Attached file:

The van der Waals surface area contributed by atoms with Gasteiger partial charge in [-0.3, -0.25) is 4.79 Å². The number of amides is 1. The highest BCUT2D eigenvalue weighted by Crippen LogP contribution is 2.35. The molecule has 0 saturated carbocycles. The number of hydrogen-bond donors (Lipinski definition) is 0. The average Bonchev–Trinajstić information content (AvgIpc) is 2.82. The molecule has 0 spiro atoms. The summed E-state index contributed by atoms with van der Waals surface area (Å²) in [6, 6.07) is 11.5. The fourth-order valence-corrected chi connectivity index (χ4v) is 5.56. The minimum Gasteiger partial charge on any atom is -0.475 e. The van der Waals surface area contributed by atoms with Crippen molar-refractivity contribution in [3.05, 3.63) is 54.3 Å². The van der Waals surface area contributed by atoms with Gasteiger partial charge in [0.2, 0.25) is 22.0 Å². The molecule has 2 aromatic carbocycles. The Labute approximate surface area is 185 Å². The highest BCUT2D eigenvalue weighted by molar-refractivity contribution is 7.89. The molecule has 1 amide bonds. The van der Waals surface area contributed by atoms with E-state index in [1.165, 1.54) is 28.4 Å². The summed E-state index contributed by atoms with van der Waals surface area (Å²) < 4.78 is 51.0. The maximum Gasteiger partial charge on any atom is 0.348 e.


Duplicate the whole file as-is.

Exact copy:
The van der Waals surface area contributed by atoms with Gasteiger partial charge in [-0.3, -0.25) is 4.79 Å². The number of amides is 1. The highest BCUT2D eigenvalue weighted by Crippen LogP contribution is 2.35. The molecule has 0 saturated carbocycles. The number of hydrogen-bond donors (Lipinski definition) is 0. The average Bonchev–Trinajstić information content (AvgIpc) is 2.82. The molecule has 0 spiro atoms. The summed E-state index contributed by atoms with van der Waals surface area (Å²) in [6, 6.07) is 11.5. The fourth-order valence-corrected chi connectivity index (χ4v) is 5.56. The minimum Gasteiger partial charge on any atom is -0.475 e. The van der Waals surface area contributed by atoms with Crippen molar-refractivity contribution in [3.05, 3.63) is 54.3 Å². The van der Waals surface area contributed by atoms with Gasteiger partial charge in [0.2, 0.25) is 22.0 Å². The molecule has 2 aromatic carbocycles. The Labute approximate surface area is 185 Å². The highest BCUT2D eigenvalue weighted by molar-refractivity contribution is 7.89. The molecule has 1 amide bonds. The van der Waals surface area contributed by atoms with E-state index in [1.165, 1.54) is 28.4 Å². The summed E-state index contributed by atoms with van der Waals surface area (Å²) < 4.78 is 51.0. The maximum Gasteiger partial charge on any atom is 0.348 e.